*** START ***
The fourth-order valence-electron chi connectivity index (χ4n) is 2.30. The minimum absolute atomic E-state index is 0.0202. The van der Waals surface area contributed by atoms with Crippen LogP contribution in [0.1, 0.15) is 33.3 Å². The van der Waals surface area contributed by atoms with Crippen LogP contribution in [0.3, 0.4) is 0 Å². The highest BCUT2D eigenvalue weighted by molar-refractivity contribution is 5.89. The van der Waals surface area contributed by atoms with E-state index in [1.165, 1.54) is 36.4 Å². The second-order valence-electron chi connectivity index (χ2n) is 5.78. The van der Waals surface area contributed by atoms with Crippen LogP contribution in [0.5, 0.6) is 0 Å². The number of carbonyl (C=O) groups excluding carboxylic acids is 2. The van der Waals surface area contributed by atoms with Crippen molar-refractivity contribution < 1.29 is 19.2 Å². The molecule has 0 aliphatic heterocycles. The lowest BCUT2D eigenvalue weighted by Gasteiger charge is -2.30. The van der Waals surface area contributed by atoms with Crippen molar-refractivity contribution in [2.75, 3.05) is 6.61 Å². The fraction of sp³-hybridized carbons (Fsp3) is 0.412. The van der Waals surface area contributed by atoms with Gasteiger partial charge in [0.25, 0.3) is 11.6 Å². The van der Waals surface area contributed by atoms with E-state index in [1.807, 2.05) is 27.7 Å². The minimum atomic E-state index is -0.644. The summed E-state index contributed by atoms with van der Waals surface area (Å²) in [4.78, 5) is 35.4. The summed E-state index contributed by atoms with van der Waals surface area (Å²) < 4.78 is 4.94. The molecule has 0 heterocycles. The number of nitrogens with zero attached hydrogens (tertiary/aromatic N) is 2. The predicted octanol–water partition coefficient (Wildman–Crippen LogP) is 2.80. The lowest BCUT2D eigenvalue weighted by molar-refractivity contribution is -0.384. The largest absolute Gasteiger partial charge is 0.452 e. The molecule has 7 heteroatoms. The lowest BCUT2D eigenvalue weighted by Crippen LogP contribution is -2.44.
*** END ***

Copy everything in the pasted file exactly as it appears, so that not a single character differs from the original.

The fourth-order valence-electron chi connectivity index (χ4n) is 2.30. The minimum absolute atomic E-state index is 0.0202. The van der Waals surface area contributed by atoms with Crippen LogP contribution in [0.1, 0.15) is 33.3 Å². The van der Waals surface area contributed by atoms with Crippen LogP contribution in [0.3, 0.4) is 0 Å². The highest BCUT2D eigenvalue weighted by molar-refractivity contribution is 5.89. The van der Waals surface area contributed by atoms with E-state index in [1.165, 1.54) is 36.4 Å². The second-order valence-electron chi connectivity index (χ2n) is 5.78. The van der Waals surface area contributed by atoms with Crippen LogP contribution in [0.5, 0.6) is 0 Å². The number of carbonyl (C=O) groups excluding carboxylic acids is 2. The van der Waals surface area contributed by atoms with Crippen molar-refractivity contribution < 1.29 is 19.2 Å². The molecule has 0 aliphatic heterocycles. The lowest BCUT2D eigenvalue weighted by Gasteiger charge is -2.30. The van der Waals surface area contributed by atoms with Crippen molar-refractivity contribution in [2.75, 3.05) is 6.61 Å². The fraction of sp³-hybridized carbons (Fsp3) is 0.412. The van der Waals surface area contributed by atoms with Gasteiger partial charge in [0.25, 0.3) is 11.6 Å². The van der Waals surface area contributed by atoms with E-state index in [1.807, 2.05) is 27.7 Å². The minimum atomic E-state index is -0.644. The summed E-state index contributed by atoms with van der Waals surface area (Å²) in [4.78, 5) is 35.4. The summed E-state index contributed by atoms with van der Waals surface area (Å²) < 4.78 is 4.94. The molecule has 0 heterocycles. The number of nitrogens with zero attached hydrogens (tertiary/aromatic N) is 2. The predicted octanol–water partition coefficient (Wildman–Crippen LogP) is 2.80. The lowest BCUT2D eigenvalue weighted by molar-refractivity contribution is -0.384. The largest absolute Gasteiger partial charge is 0.452 e. The molecule has 7 heteroatoms. The lowest BCUT2D eigenvalue weighted by Crippen LogP contribution is -2.44.